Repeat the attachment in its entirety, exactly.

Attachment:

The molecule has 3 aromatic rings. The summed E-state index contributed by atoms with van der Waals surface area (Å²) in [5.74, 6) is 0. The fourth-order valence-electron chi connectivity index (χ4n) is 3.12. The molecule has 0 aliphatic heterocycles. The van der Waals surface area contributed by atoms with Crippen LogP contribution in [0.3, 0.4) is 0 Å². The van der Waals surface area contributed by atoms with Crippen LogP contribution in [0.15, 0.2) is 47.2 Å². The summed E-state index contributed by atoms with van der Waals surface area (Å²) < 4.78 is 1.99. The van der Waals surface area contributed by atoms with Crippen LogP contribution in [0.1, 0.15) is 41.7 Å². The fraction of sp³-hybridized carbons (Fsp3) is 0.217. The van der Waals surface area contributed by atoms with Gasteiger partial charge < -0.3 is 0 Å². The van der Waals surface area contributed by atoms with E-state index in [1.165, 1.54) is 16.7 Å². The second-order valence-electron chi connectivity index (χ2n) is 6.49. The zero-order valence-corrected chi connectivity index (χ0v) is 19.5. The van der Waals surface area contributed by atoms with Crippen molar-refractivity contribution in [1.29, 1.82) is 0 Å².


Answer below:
The molecule has 3 aromatic rings. The summed E-state index contributed by atoms with van der Waals surface area (Å²) in [5.74, 6) is 0. The fourth-order valence-electron chi connectivity index (χ4n) is 3.12. The molecule has 0 aliphatic heterocycles. The van der Waals surface area contributed by atoms with Crippen LogP contribution in [0.3, 0.4) is 0 Å². The van der Waals surface area contributed by atoms with Crippen LogP contribution in [0.15, 0.2) is 47.2 Å². The summed E-state index contributed by atoms with van der Waals surface area (Å²) < 4.78 is 1.99. The van der Waals surface area contributed by atoms with Crippen LogP contribution in [0.1, 0.15) is 41.7 Å². The fraction of sp³-hybridized carbons (Fsp3) is 0.217. The van der Waals surface area contributed by atoms with Gasteiger partial charge < -0.3 is 0 Å². The van der Waals surface area contributed by atoms with E-state index in [1.165, 1.54) is 16.7 Å². The second-order valence-electron chi connectivity index (χ2n) is 6.49. The zero-order valence-corrected chi connectivity index (χ0v) is 19.5. The van der Waals surface area contributed by atoms with Crippen molar-refractivity contribution in [1.29, 1.82) is 0 Å².